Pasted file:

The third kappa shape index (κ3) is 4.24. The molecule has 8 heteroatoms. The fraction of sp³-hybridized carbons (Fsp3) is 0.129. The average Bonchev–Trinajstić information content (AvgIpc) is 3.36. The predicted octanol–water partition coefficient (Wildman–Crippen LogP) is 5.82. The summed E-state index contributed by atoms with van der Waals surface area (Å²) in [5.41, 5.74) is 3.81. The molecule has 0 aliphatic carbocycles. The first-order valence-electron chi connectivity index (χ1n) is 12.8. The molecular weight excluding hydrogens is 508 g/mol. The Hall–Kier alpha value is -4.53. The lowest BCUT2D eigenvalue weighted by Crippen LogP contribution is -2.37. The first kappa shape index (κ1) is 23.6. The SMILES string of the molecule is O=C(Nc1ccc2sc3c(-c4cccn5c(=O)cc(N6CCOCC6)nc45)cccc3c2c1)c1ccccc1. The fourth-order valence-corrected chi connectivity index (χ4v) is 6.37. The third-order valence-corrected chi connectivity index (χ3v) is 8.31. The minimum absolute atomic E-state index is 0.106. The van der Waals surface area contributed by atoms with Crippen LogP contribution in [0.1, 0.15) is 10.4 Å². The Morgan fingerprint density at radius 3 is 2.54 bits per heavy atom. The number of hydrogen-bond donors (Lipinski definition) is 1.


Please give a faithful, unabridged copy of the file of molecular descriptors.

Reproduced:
The third kappa shape index (κ3) is 4.24. The molecule has 8 heteroatoms. The fraction of sp³-hybridized carbons (Fsp3) is 0.129. The average Bonchev–Trinajstić information content (AvgIpc) is 3.36. The predicted octanol–water partition coefficient (Wildman–Crippen LogP) is 5.82. The summed E-state index contributed by atoms with van der Waals surface area (Å²) in [5.41, 5.74) is 3.81. The molecule has 0 aliphatic carbocycles. The first-order valence-electron chi connectivity index (χ1n) is 12.8. The molecular weight excluding hydrogens is 508 g/mol. The Hall–Kier alpha value is -4.53. The lowest BCUT2D eigenvalue weighted by Crippen LogP contribution is -2.37. The first kappa shape index (κ1) is 23.6. The SMILES string of the molecule is O=C(Nc1ccc2sc3c(-c4cccn5c(=O)cc(N6CCOCC6)nc45)cccc3c2c1)c1ccccc1. The fourth-order valence-corrected chi connectivity index (χ4v) is 6.37. The third-order valence-corrected chi connectivity index (χ3v) is 8.31. The minimum absolute atomic E-state index is 0.106. The van der Waals surface area contributed by atoms with Crippen LogP contribution in [0.1, 0.15) is 10.4 Å². The Morgan fingerprint density at radius 3 is 2.54 bits per heavy atom. The number of hydrogen-bond donors (Lipinski definition) is 1.